Assistive technology: Rights under IDEA

Under IDEA, AT must be considered for children with disabilities if it is needed to receive a "free and appropriate public education." It is the school district's responsibility to help select and acquire the technology, as well as provided training to the student in the use of the technology, and, at no cost to parents. This is done on a case-by-case basis. It is the IEP team (including parents and students) that makes a determination as to the necessity of AT. It is also the IEP team, (or any individual member) that initiates a request for an AT assessment. The assessment may be performed by school district personnel, or an outside consultant working in conjunction with the IEP team. Parents should know that at present, there are no standard policies, procedures or practices among school districts for conducting AT assessments. This is all the more reason for parents to be informed as to the critical elements in conducting a quality AT assessment.

Assessment for today and tomorrow

Selecting an appropriate AT tool for a student requires parents, educators, and other professionals to take a comprehensive view, carefully analyzing the interaction between the student, the technology, the tasks to be performed, and the settings where it will be used. Keep in mind that AT assessment is an on-going process, and it is critical to periodically re-evaluate the match even after a technology tool has been selected. This will help ensure that the student receives the maximum benefit from AT and is able to reach her full potential.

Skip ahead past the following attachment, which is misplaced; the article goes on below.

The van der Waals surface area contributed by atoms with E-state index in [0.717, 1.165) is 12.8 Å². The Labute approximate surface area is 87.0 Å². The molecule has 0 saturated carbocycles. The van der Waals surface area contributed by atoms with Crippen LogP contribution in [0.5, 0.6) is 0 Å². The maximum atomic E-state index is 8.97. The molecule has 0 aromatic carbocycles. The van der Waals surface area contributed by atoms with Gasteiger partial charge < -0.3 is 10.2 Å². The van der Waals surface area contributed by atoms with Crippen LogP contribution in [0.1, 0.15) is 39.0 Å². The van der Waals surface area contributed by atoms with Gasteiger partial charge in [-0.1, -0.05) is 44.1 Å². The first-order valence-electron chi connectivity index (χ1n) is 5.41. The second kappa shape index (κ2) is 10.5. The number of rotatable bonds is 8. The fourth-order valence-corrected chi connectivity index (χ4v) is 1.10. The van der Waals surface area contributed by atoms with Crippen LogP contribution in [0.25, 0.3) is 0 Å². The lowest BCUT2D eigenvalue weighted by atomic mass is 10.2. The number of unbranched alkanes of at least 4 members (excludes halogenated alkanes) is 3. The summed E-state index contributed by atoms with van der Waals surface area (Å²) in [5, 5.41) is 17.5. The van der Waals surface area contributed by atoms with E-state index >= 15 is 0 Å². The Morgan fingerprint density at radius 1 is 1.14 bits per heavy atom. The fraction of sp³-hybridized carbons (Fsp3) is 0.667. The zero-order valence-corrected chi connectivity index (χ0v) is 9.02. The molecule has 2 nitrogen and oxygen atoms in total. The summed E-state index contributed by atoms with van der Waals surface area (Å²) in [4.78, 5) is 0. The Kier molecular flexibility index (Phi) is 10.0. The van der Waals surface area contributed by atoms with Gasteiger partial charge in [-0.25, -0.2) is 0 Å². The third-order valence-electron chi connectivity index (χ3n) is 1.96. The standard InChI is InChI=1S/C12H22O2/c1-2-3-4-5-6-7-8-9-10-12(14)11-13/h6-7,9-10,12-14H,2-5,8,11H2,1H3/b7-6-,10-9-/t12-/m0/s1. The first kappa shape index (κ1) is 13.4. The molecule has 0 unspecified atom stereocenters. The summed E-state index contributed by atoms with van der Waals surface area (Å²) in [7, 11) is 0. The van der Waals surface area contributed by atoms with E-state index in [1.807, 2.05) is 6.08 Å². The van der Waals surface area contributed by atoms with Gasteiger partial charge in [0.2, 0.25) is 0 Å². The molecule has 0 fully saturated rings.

This article is based on the Functional Evaluation for Assistive Technology (Raskind & Bryant, 2002).

References

  • Collins, T. 'The impact of microcomputer word processing on the performance of learning disabled students in a required first year writing course.' Computers and Composition, Vol. 8.
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  • Elkind, J., Black, M.S., et al. "Computer-based compensation of adult reading disabilities." Annals of Dyslexia, Vol. 46.
  • Higgins, E. L., and Raskind, M. H.. "The compensatory effectiveness of optical character recognition/speech synthesis on reading comprehension of postsecondary students with learning disabilities." Learning Disabilities: A Multidisciplinary Journal, Vol . 8.
  • Higgins, E.L., & Raskind, M.H . "An investigation of the compensatory effectiveness of speech recognition on the written composition performance of postsecondary students with learning disabilities." Learning Disability Quarterly, Vol. 18.